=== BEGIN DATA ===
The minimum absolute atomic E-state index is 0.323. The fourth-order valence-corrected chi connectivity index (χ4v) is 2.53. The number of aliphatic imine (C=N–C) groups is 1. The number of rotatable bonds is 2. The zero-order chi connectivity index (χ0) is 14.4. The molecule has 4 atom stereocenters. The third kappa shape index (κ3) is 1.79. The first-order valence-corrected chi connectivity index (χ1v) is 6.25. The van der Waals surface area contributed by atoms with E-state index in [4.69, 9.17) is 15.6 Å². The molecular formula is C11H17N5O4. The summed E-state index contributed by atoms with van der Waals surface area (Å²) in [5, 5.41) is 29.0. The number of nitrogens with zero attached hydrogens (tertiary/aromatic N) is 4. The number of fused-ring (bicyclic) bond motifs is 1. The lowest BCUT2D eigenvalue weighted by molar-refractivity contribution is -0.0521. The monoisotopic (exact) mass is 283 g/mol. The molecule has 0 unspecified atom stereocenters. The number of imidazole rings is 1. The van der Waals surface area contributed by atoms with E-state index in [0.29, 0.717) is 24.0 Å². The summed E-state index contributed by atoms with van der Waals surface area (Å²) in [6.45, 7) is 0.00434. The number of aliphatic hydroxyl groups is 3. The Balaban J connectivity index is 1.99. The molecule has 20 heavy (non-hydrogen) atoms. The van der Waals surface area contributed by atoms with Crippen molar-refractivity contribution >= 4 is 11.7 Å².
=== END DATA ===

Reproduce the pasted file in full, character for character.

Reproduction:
The minimum absolute atomic E-state index is 0.323. The fourth-order valence-corrected chi connectivity index (χ4v) is 2.53. The number of aliphatic imine (C=N–C) groups is 1. The number of rotatable bonds is 2. The zero-order chi connectivity index (χ0) is 14.4. The molecule has 4 atom stereocenters. The third kappa shape index (κ3) is 1.79. The first-order valence-corrected chi connectivity index (χ1v) is 6.25. The van der Waals surface area contributed by atoms with E-state index in [4.69, 9.17) is 15.6 Å². The molecular formula is C11H17N5O4. The summed E-state index contributed by atoms with van der Waals surface area (Å²) in [5, 5.41) is 29.0. The number of nitrogens with zero attached hydrogens (tertiary/aromatic N) is 4. The number of fused-ring (bicyclic) bond motifs is 1. The lowest BCUT2D eigenvalue weighted by molar-refractivity contribution is -0.0521. The monoisotopic (exact) mass is 283 g/mol. The molecule has 0 unspecified atom stereocenters. The number of imidazole rings is 1. The van der Waals surface area contributed by atoms with E-state index in [0.29, 0.717) is 24.0 Å². The summed E-state index contributed by atoms with van der Waals surface area (Å²) in [6.45, 7) is 0.00434. The number of aliphatic hydroxyl groups is 3. The Balaban J connectivity index is 1.99. The molecule has 20 heavy (non-hydrogen) atoms. The van der Waals surface area contributed by atoms with Crippen molar-refractivity contribution >= 4 is 11.7 Å².